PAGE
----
Red Hat rolls out Fedora 14

The latest release of Red Hat's desktop-oriented distribution includes a raft of new virtualisation and developer features

Red Hat has released Fedora 14, the latest version of the company's Linux distribution aimed at developers and desktop users.

Fedora project leader Jared Smith announced the release in a post on Tuesday to Red Hat's announcements mailing list.

"I'm very proud of the work that has been put into Fedora 14," Smith said in a statement. "A myriad of contributors have helped to make free and open source software more pervasive with this release."

Fedora is designed to include cutting-edge technologies that will eventually find their way into the business-centric Red Hat Enterprise Linux (RHEL) distribution. In that respect the distribution is similar to Sun's OpenSolaris, the development of which was terminated following Sun's acquisition by Oracle.

Fedora 14, code-named 'Laughlin' after Nobel Laureate and physicist Robert Laughlin, includes new desktop virtualisation technology, updated programming tools and tools for system administrators. The administrator tools include new software for migrating virtual machines based on the Xen hypervisor to the kernel-based virtual machine (KVM) technology favoured by Red Hat, Smith said.

The distribution nearly halves the amount of time it takes to load and save JPEG images, thanks to a feature called libjpeg-turbo, he said.

Fedora 14 also adds basic support for Spice (Simple Protocol for Independent Computing Environments). The technology is designed to enhance the remote desktop experience, with features such as accelerated 2D graphics and encryption.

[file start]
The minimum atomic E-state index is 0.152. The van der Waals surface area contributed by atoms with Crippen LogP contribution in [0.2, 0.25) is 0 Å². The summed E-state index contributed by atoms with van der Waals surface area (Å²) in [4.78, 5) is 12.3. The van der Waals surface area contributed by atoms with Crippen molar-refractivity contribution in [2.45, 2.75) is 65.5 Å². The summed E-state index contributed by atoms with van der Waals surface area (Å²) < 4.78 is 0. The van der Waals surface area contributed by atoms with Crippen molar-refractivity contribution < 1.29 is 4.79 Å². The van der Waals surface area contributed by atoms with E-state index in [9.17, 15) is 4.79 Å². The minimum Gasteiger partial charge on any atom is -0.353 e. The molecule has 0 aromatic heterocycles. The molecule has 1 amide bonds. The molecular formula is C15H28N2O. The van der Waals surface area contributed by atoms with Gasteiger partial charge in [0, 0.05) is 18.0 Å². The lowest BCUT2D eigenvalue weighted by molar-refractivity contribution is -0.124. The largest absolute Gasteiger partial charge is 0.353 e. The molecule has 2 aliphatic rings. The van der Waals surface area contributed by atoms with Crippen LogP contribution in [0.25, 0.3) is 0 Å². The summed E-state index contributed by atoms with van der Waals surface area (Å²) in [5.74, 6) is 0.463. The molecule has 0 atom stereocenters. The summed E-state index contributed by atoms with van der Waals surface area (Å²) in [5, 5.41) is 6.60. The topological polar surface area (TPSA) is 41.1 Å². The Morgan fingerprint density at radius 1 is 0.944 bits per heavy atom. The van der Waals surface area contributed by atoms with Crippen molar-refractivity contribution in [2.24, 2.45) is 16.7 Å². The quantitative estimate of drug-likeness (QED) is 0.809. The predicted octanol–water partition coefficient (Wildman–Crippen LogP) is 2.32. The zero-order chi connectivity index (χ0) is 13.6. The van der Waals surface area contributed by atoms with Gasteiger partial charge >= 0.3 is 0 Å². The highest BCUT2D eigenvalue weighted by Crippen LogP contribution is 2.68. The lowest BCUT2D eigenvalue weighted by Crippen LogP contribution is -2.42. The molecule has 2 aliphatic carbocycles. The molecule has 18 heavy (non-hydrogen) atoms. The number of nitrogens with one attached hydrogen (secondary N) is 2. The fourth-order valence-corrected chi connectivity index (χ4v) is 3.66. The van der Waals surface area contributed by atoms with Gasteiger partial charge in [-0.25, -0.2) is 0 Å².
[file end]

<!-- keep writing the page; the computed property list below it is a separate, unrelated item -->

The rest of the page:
New debugging features for developers include improved memory usage tracking and faster launch, according to Red Hat. The release includes an updated technology preview of the Gnome shell environment, part of the upcoming 3.0 release of the Gnome desktop software. A shell is an interface providing access to the operating system's kernel services.

Other developer features include support for D, an emerging programming language, as well as updates to popular languages such as Python 2.7, Erlang R14, and the Rakudo Star implementation of Perl 6.

In addition, Fedora 14 includes a subset of the MeeGo software, which is aimed at providing an improved experience on netbooks and small devices.

The OS update is based on Linux Kernel 2.6.35, which introduces graphics stack improvements and the ability to spread incoming network loads across CPUs. Red Hat said it has also redesigned its community-supported website,

Smith said work has already begun on Fedora 15. "Our next release, Fedora 15, is already being developed... and has been open for active development for several months already," Smith wrote. "We have an early schedule for an end of April 2011 release."

Fedora receives a milestone release roughly every six months, with the last — Fedora 13 — having arrived in May. Key improvements in that version included kernel updates and improved virtualisation tools that support stable PCI addresses for virtual hardware components such as graphics cards, storage adapters and network interfaces.